The majority of antibiotics in the US considered medically important to humans are sold for use in agriculture, a new report into antimicrobial resistance reveals.
The expert panel that produced the report said reducing antibiotic use in agriculture was one of the key strategies in tackling the growing threat of drug resistance.
“The quantity of antibiotics used in livestock is vast,” said the report, entitled Tackling Drug-Resistant Infections Globally: Final Report and Recommendations – The Review on Antimicrobial Resistance.
“In the US, for example, of the antibiotics defined as medically important for humans by the US Food and Drug Administration, over 70 percent (by weight) are sold for use in animals,” it said.
The authors said there were circumstances where antibiotics were required in agriculture and aquaculture to maintain animal welfare and food security.
“However, much of their global use is not for treating sick animals, but rather to prevent infections or simply to promote growth.
“Many countries are also likely to use more antibiotics in agriculture than in humans but they do not even hold or publish the information.
“The majority of scientists see this as a threat to human health, given that wide-scale use of antibiotics encourages the development of resistance, which can spread to affect humans and animals alike.”
The panel, whose report was commissioned by the British Government and the Wellcome Trust, proposed three steps to improve antibiotic use in animals, the first being a 10-year target to reduce unnecessary use of the drugs in agriculture.
The second measure would involving restricting certain types of highly critical antibiotics.
“Too many antibiotics that are now last-line drugs for humans are being used in agriculture; action should be taken on this urgently.”
The third prong would involve improving transparency among food producers on the antibiotics used to raise meat, which would enable consumers to make more informed purchase decisions.
Beyond agriculture, the panel, chaired by Lord Jim O’Neill, proposed a raft of measures, including a massive public awareness campaign to raise awareness of antimicrobial resistance; improved hygiene to prevent the spread of infection; improved global surveillance of drug resistance and antimicrobial consumption in humans and animals; better diagnostics to cut unnecessary antibiotic use; promoting the development and use of vaccines and other alternatives; providing greater recognition and reward for those working in the field of infectious diseases; and better incentives for investment in developing new drugs or improving existing ones.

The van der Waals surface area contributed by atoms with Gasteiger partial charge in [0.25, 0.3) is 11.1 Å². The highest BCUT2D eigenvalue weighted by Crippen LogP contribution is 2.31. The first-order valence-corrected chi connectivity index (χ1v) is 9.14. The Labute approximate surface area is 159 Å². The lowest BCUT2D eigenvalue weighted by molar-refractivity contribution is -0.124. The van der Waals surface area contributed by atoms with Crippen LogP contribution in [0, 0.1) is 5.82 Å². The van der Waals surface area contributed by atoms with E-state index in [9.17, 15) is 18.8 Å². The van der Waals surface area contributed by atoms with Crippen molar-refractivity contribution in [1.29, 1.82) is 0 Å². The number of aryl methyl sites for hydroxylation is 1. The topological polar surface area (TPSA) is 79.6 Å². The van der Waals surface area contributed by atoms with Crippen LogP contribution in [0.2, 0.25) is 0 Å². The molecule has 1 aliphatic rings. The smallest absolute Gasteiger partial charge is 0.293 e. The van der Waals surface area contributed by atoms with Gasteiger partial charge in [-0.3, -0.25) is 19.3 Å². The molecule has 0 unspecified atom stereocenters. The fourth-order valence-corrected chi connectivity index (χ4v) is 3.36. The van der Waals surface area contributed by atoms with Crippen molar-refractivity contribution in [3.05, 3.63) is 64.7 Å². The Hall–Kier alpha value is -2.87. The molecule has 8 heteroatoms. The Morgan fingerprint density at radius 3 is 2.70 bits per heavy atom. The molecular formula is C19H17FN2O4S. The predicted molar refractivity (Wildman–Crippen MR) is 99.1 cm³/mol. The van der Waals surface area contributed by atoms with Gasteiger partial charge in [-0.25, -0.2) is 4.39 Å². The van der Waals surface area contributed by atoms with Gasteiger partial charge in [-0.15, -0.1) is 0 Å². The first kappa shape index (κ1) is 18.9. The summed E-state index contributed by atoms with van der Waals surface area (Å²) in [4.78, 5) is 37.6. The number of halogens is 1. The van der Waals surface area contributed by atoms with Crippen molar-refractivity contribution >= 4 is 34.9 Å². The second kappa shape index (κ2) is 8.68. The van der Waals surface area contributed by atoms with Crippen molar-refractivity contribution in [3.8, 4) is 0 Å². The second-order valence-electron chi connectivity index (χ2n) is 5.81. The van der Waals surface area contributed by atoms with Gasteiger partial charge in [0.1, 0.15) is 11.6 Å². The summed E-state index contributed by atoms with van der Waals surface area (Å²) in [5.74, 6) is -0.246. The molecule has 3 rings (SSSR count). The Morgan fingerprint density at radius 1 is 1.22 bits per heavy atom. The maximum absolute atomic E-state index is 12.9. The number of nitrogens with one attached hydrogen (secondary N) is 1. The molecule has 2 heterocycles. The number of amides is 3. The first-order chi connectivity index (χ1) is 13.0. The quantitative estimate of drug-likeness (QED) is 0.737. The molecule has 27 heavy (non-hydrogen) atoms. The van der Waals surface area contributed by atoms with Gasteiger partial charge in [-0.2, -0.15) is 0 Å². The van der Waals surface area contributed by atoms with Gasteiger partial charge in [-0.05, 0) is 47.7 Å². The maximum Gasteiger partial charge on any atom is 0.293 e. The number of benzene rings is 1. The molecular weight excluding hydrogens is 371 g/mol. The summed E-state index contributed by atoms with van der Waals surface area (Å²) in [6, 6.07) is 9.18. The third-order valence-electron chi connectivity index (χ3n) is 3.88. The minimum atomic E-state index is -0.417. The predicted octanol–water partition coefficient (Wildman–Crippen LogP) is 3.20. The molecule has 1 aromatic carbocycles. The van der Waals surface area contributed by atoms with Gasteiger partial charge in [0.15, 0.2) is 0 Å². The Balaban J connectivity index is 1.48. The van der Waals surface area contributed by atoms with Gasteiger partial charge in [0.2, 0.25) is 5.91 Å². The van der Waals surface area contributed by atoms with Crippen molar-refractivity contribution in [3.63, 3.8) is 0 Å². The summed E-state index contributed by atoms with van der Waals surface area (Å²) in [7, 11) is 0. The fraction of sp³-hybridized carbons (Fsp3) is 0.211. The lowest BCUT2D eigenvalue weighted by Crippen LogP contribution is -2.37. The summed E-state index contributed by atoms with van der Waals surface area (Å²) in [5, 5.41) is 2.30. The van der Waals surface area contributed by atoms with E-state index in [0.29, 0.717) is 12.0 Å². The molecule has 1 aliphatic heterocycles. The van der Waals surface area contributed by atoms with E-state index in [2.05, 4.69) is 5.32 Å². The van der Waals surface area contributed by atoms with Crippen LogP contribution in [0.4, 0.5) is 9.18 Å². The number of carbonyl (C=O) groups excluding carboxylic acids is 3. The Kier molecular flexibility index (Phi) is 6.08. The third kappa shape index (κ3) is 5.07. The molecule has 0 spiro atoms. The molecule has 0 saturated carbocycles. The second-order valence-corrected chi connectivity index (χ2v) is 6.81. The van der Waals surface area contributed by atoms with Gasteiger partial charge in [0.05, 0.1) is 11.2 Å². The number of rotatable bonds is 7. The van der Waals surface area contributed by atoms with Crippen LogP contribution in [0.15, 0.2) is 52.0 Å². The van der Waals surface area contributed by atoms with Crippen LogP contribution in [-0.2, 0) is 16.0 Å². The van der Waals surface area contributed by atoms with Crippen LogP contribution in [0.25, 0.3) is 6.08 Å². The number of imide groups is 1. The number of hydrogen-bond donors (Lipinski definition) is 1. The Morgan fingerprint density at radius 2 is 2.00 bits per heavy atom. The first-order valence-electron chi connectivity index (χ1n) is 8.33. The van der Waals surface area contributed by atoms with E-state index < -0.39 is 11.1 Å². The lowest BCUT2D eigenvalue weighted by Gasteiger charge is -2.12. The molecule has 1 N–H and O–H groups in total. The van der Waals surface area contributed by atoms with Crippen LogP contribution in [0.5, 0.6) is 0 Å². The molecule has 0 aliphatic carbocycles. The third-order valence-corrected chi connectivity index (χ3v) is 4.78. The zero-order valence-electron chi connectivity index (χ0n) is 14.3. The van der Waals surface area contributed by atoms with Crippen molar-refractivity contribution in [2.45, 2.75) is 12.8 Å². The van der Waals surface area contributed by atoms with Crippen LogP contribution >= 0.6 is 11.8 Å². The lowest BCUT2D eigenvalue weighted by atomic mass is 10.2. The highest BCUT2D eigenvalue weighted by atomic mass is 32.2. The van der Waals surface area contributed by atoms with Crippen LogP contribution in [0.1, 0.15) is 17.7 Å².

“The magnitude of the problem is now accepted,” the panel said.
“We estimate that by 2050, 10 million lives a year and a cumulative $US100 trillion of economic output are at risk due to the rise of drug-resistant infections if we do not find proactive solutions now to slow down the rise of drug resistance.
“Even today, 700,000 people die of resistant infections every year.
“Antibiotics are a special category of antimicrobial drugs that underpin modern medicine as we know it: if they lose their effectiveness, key medical procedures (such as gut surgery, caesarean sections, joint replacements, and treatments that depress the immune system, such as chemotherapy for cancer) could become too dangerous to perform.”
Most of the direct and much of the indirect impact of antimicrobial resistance would fall on low and middle-income countries, the authors said.
Professor Stuart Reid, the principal of Britain’s Royal Veterinary College and an expert on antimicrobial resistance, said increasing resistance to antibiotics presented one of the most serious threats to public health.
“I encourage the Government to dedicate resources to this issue and afford it the prominence it deserves.
“In addressing this issue, the Government should take into account the impact of the use of antibiotics on animal health and animal welfare, particularly in commercial farming, and recognise the importance of veterinary science and human medicine working together to tackle the threat that resistance presents.
“This is a prime example of the need for a One Health approach – the interdisciplinary co-operation between human medicine and veterinary science, as well as an understanding of environmental, social and economic factors, in seeking a holistic solution to the crisis.”
The full report can be read here.